3. Hi Jason! It’s great that you’re making healthy lifestyle changes!

    I’ve been doing 4HB to maintain weight since I can’t exercise until my shoulder heals. One good resource I found for recipes is http://www.marksdailyapple.com. Technically they’re primal recipes, but there are good ideas there to make regular dishes fit the diet.

    I don’t know how you can stand to eat jjigae in the hot summer months. It’s 95° here in Mountain View. Can you find a good ssam place near your house?

    Anyway, good luck with the diet!

  4. @Jason — Haha! Wow, I’m really impressed that you make your own kimchi! And I agree, I thought it was really cool that Tim mentioned Kimchi. I have a couple Korean recipes in my spreadsheet you should check out. One for Kimchi Jjigae and one for Soondoobu jjigae. You may have to go to a Korean store to buy the right spices and pastes, but you should be able to get most of the other ingredients at any grocery store.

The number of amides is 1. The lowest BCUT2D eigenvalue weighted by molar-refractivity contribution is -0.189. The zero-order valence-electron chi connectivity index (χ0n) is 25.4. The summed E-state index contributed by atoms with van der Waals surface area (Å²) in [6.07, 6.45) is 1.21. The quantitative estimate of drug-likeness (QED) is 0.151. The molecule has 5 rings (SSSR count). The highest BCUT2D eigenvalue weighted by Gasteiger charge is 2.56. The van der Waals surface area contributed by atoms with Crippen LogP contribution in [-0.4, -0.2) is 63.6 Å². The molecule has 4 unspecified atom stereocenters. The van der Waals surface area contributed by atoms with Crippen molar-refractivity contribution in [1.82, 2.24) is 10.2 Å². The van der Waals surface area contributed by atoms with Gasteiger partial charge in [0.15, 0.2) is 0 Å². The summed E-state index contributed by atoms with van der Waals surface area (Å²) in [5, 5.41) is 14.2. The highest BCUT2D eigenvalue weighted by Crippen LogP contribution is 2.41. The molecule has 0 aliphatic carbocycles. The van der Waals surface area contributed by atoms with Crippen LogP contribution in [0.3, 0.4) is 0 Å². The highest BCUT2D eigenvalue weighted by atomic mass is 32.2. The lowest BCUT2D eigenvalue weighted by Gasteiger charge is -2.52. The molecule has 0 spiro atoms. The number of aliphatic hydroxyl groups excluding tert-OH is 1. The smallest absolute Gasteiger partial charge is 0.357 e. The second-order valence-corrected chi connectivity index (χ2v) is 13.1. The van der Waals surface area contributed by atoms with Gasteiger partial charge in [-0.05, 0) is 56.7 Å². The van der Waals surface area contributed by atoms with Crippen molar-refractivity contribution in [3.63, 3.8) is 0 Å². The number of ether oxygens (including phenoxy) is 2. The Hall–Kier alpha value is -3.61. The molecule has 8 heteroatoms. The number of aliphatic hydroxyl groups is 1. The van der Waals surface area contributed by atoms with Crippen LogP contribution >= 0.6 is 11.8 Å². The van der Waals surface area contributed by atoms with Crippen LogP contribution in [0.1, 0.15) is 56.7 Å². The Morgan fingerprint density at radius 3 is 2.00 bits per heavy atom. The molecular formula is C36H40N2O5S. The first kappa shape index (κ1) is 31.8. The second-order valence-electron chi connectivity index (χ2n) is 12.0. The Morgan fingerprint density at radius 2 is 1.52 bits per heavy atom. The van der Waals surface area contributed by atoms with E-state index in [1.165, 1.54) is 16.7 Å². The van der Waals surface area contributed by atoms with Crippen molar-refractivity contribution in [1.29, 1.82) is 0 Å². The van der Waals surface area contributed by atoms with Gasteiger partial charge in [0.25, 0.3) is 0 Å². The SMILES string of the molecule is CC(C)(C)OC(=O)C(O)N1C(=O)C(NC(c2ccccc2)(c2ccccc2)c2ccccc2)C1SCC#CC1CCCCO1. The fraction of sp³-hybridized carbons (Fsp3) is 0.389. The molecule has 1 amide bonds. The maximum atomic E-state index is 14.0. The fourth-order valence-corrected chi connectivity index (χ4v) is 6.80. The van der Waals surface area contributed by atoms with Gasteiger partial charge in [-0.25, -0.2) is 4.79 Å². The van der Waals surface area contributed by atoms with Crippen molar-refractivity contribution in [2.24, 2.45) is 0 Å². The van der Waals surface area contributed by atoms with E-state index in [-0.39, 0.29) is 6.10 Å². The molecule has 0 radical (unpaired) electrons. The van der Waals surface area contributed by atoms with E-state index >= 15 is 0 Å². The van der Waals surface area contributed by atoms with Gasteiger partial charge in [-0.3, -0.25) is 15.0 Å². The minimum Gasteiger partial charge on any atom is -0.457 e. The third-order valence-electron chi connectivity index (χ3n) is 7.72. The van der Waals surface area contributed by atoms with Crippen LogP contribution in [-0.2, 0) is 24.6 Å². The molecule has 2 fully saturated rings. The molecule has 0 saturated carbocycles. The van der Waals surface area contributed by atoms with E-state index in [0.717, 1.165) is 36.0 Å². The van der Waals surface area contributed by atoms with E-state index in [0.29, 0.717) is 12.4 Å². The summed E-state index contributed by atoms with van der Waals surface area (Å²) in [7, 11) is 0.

@Linda — You sound pretty similar to Sharon actually :-) . One thing I didn’t include in this post were results. Sharon is only following this diet because I do the cooking now, but she’s lost over 6 pounds in the last 2 months which she claims is the first time in her life that she’s lost weight. So, it definitely works. Plus you get a cheat day on Saturday which is fun! Good luck, let me know how it goes!